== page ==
SIKLIGAR: The Weapon Makers of the Khalsa Army

As a community, we have an incredibly rich history and yet we often know so little about it. The first time I learned about the Sikligar community was after watching Mandeep Sethi’s documentary at a local film festival, about this community of Sikhs known to be the weapon makers of the Khalsa army.Unfortunately, very little is known about the Sikligars by those living both within and outside of India and Mandeep’s film will be a first glimpse into the community for many. The Sikligars are found across India – displaced through years of colonization and government oppression. It is known that the community was given the name Sikligar by the 10th Guru of the Sikhs, Guru Gobind Singh Ji and yet even this honor has not prevented the community from struggling – Sikligars now live in extreme poverty in the slums of Rajasthan, Delhi and Agra. There are alsoencampmentsin Punjab. Although this community has been largelyilliteratefor the last 300 years (focusing on their trade and thus livelihood), the Sikligars are beginning to empower themselves through different means such as education.For the first time, the full length documentary is available online! Over the past few months, I’ve joined Mandeep at several film screenings of his documentary and I’ve asked him some questions about SIKLIGAR which you can find after the jump.

YouTube Preview Image

The Langar Hall:How did you first learn about the Sikligar community?

Mandeep Sethi:I had heard about the Sikligar community through a few online sources, but my first real introduction to the Sikligars was through Sami Brar, who I met through the Sikh Activist Network. She was volunteering in India with A Little Happiness Foundation, and reached out to me to collaborate with her on this documentary.

TLH:What surprised you most about the community after making the film?

MS:The most surprising thing to me was how dedicated this community was to the original trade Guru Gobind Singh Ji named them after, and how they continue to preserve that tradition even through their work in the modern context.

TLH:What is the relationship between the Sikligar community and the mainstream Sikh community in India?

MS:Many Sikhs in India, and around the world, are unfamiliar with the history and present context of the Sikligars. Through my travels in India, it seems that those who are connected to the Sikligar community have been introduced to them in person, seeing them in their communities and cities, but nothing much deeper than that. I think on a general level, the mainstream Sikh community in India, and globally, is disconnected from much of our tradition and history.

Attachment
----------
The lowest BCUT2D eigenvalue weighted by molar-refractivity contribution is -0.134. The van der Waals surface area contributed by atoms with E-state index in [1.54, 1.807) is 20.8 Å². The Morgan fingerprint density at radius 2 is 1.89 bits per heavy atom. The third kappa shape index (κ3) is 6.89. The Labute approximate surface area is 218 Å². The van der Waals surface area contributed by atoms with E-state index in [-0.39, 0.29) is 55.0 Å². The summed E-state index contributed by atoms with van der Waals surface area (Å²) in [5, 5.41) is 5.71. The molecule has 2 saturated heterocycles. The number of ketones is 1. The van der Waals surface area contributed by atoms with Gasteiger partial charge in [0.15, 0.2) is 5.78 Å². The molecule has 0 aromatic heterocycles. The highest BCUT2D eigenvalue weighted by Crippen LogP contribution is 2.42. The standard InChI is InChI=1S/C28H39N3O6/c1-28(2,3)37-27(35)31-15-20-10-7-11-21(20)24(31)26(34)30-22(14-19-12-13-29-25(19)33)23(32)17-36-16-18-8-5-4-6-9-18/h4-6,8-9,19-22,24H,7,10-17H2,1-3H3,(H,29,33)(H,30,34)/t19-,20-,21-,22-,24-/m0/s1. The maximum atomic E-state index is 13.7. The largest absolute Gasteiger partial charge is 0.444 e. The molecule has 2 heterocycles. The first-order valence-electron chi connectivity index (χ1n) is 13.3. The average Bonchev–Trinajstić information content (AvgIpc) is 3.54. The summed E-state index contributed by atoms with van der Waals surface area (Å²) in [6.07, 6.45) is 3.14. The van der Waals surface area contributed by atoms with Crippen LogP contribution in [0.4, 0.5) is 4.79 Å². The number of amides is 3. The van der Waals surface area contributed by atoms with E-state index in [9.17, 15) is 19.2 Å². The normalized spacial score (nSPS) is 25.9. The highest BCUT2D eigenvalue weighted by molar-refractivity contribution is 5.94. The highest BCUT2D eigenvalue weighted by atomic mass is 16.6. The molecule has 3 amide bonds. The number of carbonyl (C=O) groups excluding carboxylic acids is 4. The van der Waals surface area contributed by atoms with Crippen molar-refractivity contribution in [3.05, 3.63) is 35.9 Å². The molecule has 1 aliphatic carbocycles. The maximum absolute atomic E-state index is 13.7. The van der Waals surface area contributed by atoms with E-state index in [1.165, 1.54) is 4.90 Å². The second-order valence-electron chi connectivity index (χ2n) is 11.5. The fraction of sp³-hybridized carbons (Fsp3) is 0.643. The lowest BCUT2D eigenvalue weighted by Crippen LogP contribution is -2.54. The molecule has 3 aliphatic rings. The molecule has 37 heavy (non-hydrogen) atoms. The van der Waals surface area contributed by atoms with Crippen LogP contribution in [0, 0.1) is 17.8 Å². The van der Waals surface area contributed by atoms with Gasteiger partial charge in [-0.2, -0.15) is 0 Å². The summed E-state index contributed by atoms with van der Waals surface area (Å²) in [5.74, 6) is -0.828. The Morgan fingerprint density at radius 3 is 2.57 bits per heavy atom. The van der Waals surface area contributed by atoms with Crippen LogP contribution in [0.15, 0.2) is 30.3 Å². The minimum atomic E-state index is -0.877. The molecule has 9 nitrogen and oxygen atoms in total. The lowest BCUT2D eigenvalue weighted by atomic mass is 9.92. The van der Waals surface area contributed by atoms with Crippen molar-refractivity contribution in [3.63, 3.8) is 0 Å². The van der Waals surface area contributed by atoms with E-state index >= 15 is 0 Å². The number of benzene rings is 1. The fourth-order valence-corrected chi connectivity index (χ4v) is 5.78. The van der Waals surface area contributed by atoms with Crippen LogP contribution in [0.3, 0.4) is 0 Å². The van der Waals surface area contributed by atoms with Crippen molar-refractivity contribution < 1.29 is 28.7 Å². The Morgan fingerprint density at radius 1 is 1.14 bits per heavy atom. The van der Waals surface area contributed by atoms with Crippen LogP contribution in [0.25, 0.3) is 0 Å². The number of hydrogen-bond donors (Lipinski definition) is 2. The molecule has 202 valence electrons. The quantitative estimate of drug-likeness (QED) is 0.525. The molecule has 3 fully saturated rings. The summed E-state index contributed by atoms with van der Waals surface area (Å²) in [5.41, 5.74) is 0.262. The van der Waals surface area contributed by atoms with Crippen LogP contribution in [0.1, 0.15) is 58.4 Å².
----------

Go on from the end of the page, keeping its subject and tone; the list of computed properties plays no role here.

TLH:Do you think the honor in this rich history is being confounded by the socioeconomic issues the community is facing?

MS:The socioeconomic issues the community is facing are due to a number of factors, including discrimination by the census of the Indian government, lack of resource allocation, and apathy by surrounding Sikh communities to engage and act.

TLH:What is one message you hope viewers will take away from this film?

MS:I hope viewers will learn about the Sikligar community, and open their eyes to the fact that the Sikh community is much more diverse than we think. There is so much depth to Sikhi that has been lost in the modernities of the “religion” and tradition, with an eerie sense that the faith is being commercialized into a cookie cutter formula of praying to God and keeping our hair. Sikhi’s original message, the message of Sri Guru Nanak Dev Ji, was always to question the norms around us, and to build intellectual and spirituall relationships with all those beings around us. I hope this documentary will push both Sikhs and non-Sikhs to take a deeper look at the grand world around us and realize their position, power, and privilege within that context. I also hope that people will donate to A Little Happiness Foundation by visiting this link and providing some assistance for this amazing organization. Knowledge + Action = Change


bookmark bookmark bookmark bookmark bookmark bookmark bookmark bookmark bookmark bookmark bookmark bookmark
tabs-top


One Response to “SIKLIGAR: The Weapon Makers of the Khalsa Army”

  1. […] More information about the film — and the charitable foundation taking up their cause — is below, and a recent interview with Mandeep Sethi about this project is on The Langar Hall. […]

Leave a Reply


We love hearing from our visitors, so please do leave your comments! No profanity, name calling, or discrimination, please - we try to keep The Langar Hall a clean, open, and hate-free zone. We reserve the right to edit or remove inappropriate comments.